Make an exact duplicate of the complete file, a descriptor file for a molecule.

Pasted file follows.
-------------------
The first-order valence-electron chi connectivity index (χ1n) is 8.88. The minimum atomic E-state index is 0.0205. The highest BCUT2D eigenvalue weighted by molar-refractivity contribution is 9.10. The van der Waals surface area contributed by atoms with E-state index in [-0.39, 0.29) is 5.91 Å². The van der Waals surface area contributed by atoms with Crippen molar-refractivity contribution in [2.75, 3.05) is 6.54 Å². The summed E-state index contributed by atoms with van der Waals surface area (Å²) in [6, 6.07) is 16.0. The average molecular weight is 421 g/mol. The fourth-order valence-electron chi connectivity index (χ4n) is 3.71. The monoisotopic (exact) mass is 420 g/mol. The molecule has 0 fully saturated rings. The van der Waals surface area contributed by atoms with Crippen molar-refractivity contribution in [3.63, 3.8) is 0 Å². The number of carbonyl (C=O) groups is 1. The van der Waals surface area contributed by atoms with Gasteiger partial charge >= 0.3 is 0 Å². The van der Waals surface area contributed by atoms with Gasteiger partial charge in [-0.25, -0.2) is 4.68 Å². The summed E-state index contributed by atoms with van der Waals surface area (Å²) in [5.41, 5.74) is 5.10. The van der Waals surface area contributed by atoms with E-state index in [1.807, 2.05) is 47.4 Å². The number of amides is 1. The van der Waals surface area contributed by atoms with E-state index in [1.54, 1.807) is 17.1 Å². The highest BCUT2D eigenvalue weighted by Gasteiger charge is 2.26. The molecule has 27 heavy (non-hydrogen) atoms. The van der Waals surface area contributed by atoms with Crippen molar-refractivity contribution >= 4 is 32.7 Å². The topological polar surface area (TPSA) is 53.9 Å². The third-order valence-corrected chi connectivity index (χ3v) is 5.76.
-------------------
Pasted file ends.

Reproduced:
The first-order valence-electron chi connectivity index (χ1n) is 8.88. The minimum atomic E-state index is 0.0205. The highest BCUT2D eigenvalue weighted by molar-refractivity contribution is 9.10. The van der Waals surface area contributed by atoms with E-state index in [-0.39, 0.29) is 5.91 Å². The van der Waals surface area contributed by atoms with Crippen molar-refractivity contribution in [2.75, 3.05) is 6.54 Å². The summed E-state index contributed by atoms with van der Waals surface area (Å²) in [6, 6.07) is 16.0. The average molecular weight is 421 g/mol. The fourth-order valence-electron chi connectivity index (χ4n) is 3.71. The monoisotopic (exact) mass is 420 g/mol. The molecule has 0 fully saturated rings. The van der Waals surface area contributed by atoms with Crippen molar-refractivity contribution in [3.63, 3.8) is 0 Å². The number of carbonyl (C=O) groups is 1. The van der Waals surface area contributed by atoms with Gasteiger partial charge >= 0.3 is 0 Å². The van der Waals surface area contributed by atoms with Gasteiger partial charge in [-0.25, -0.2) is 4.68 Å². The summed E-state index contributed by atoms with van der Waals surface area (Å²) in [5.41, 5.74) is 5.10. The van der Waals surface area contributed by atoms with E-state index in [1.807, 2.05) is 47.4 Å². The number of amides is 1. The van der Waals surface area contributed by atoms with E-state index in [1.54, 1.807) is 17.1 Å². The highest BCUT2D eigenvalue weighted by Gasteiger charge is 2.26. The molecule has 27 heavy (non-hydrogen) atoms. The van der Waals surface area contributed by atoms with Crippen molar-refractivity contribution >= 4 is 32.7 Å². The topological polar surface area (TPSA) is 53.9 Å². The third-order valence-corrected chi connectivity index (χ3v) is 5.76.